Bonjour, comment Java?

I'm preparing some Java EE 6 JavaOne demos. While doing that, I was thinking: how can I compress most of the Java EE 6 technology inside *one* single Java Class?
If you are my manager, stop reading now...
If you believe you are an architect, stop reading now...
If you are a member of the Java Blueprints team, stop reading now...
If you are a regular java blog reader, stop reading now...
The following code is PG 40. Talk to you parents if you are less than 40.

Still reading? Not sure why, but here we go.

The following Java EE 6 compliant Application is a Web Application with just 2 source files: and persistence.xml.
It demonstrates the following Java EE 6 features:

  • Annotated Servlets 3.0, avoiding the need for web.xml!!!
  • EJB without local Interface: 100% POJO, and transactional (managed by the container) and securable
  • EJB inside a Web Application
  • JPA (still needs a persistence.xml ,  here it's defined as creating the tables at deploy time, assuming the database is already running)
  • EclipseLink Implementation
  • Default GlassFish v3 JavaDB database registered as "jdbc/__default" datasource.
  • Beans Validation framework (JSR 303...Merci Emmanuel)
  • Injection of EJBs inside a Servlet

Are you still reading? Remember the 3 tier architecture, with Data Layer, Business Layer, then Presentation Layer? Well forget it for this monster application  which merges all the layers into one single Java Class, which is a Servlet, an EJB and a Entity JPA bean validated with some Bean Validation annotations...

package monster;

import java.util.*;
import javax.ejb.*;
import javax.servlet.annotation.*;
import javax.servlet.http.*;
import javax.naming.*;
import javax.persistence.*;
import javax.servlet.*;
import javax.validation.*;
import javax.validation.constraints.*;
* @author: Not Me!!!
@Stateless @Entity @WebServlet(urlPatterns = "/monster")
@Table(name = "MONSTERTABLE")
@NamedQueries({@NamedQuery(name = "MonsterEJB.findAll", query = "SELECT c FROM MonsterServlet c")})
@PersistenceContext(name = "monsterContext", unitName = "MonsterWebAppPU")
public class MonsterServlet extends HttpServlet {
    @Id @GeneratedValue(strategy = GenerationType.SEQUENCE) private int monsterId;
    @Max(2) @NotNull private String name;
    @Transient @EJB MonsterServlet monsterEJB;
   /*@Transient @PersistenceUnit(unitName = "MonsterWebAppPU") //does not work see EclipeLink bug
    private EntityManagerFactory emf;*/ //
    public void doGet(HttpServletRequest request, HttpServletResponse response)
ServletException, IOException {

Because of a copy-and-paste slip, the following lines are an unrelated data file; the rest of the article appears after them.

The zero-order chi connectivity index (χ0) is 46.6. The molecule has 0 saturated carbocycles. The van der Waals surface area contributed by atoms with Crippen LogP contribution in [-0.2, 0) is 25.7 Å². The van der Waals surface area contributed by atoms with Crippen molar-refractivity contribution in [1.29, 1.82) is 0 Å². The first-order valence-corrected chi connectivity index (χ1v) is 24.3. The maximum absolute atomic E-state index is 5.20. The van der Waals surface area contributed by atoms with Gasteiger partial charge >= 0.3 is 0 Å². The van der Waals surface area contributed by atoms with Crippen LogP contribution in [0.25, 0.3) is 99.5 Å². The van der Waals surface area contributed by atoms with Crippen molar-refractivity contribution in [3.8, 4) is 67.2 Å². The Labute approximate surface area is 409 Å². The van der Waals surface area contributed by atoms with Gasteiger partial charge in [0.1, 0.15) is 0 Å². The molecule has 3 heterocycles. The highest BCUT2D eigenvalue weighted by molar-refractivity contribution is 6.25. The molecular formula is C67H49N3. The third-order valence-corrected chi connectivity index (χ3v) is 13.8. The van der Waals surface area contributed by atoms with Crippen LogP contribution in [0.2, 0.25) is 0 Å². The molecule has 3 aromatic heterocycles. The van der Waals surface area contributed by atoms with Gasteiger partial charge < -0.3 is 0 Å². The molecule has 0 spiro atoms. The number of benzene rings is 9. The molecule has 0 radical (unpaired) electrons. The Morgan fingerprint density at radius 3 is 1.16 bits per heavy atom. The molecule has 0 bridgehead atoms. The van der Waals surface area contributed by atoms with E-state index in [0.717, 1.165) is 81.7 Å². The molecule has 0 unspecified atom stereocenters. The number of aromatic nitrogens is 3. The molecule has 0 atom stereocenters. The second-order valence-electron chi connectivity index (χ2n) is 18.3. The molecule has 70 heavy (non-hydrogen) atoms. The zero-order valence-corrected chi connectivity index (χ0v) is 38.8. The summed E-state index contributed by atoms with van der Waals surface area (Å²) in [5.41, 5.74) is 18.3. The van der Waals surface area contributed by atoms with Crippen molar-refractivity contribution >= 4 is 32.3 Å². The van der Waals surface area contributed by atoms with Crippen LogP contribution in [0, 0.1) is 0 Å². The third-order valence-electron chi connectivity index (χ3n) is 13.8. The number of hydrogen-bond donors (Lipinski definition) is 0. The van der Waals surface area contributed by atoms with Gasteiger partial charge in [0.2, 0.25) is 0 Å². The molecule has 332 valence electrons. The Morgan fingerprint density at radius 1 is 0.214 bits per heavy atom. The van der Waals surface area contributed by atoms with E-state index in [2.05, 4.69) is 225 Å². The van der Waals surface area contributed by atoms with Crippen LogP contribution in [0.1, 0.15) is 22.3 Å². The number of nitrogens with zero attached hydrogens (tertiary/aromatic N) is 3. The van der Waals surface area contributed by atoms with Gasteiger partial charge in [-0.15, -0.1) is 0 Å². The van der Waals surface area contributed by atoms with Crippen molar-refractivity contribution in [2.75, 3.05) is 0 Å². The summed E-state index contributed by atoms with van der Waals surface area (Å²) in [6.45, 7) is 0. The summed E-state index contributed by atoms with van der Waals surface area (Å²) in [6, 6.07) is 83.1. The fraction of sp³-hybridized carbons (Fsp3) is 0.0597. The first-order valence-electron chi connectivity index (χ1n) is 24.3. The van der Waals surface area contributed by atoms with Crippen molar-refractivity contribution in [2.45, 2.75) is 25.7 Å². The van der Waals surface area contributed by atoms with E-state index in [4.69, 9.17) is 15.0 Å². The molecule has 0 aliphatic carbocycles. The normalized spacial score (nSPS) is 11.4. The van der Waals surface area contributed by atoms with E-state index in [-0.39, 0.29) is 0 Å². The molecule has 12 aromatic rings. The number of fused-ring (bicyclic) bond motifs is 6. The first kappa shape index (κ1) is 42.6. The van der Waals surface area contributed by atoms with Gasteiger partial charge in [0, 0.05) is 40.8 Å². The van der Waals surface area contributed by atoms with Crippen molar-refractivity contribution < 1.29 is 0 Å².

response.getWriter().println("In Servlet calling the EJB side " + monsterEJB.EJBBusinessMethod("" + this));

    public String EJBBusinessMethod(String name) {
   try {
        InitialContext ic = new InitialContext();
        EntityManager em = (EntityManager) ic.lookup("java:comp/env/monsterContext"); = name;


        Query allMonsterQuery = em.createNamedQuery("MonsterEJB.findAll");
        List allMonsters = allMonsterQuery.getResultList();
        String error = validateTheMonsterJPA((MonsterServlet) allMonsters.get(0));
       return "BusinessMethod from EJB" + allMonsters.toString() + error;
    } catch (NamingException ex) {
      return "Error in EJBBusinessMethod "+ex.getMessage();

    private String validateTheMonsterJPA(MonsterServlet m) {
       String error=" ";
       ValidatorFactory factory = Validation.buildDefaultValidatorFactory();
       Validator validator = factory.getValidator();
       Set<ConstraintViolation<MonsterServlet>> s = validator.validate(m);
      for (ConstraintViolation<MonsterServlet> c : s) {
            error = error+ " Contraint Violation: " + c.getMessage());
     return error;

And the persistence.xml to put in the WEB-INF/classes/META-INF directory of this Web Application

<?xml version="1.0" encoding="UTF-8"?>
<persistence version="1.0" xmlns=""
    <persistence-unit name="MonsterWebAppPU" transaction-type="JTA">
   <property name="eclipselink.ddl-generation" value="drop-and-create-tables"/>

This Web Application can be deployed as it to the latest builds of GlassFish v3. The page output is something like:

In Servlet calling the EJB side BusinessMethod from EJB[monster.MonsterServlet@5718c3a7]  Contraint Violation: must be less than or equal to 2

Now the quiz:

  1. Explain the following statement: @Stateless @Entity @WebServlet
  3. what do you need to change in the code to remove the Contraint Violation statement in the output?
  5. Why do we need to inject the EJB aspect of this class into the servlet and cannot  just use "this" ?
  7. Do you think this bug will be fixed? 

Still reading? Now I have just corrupted your brain: while not recommended, it is possible to write a 3-tier Java EE 6 Application with Servlets, EJBs, JPAs, Beans Validation in one single Java class and one single xml file...
Can't wait for Java EE 7 when persistence.xml will become optional:-)

See you at JavaOne. You can now forget this blog. Someone had to write it. It's over now:-)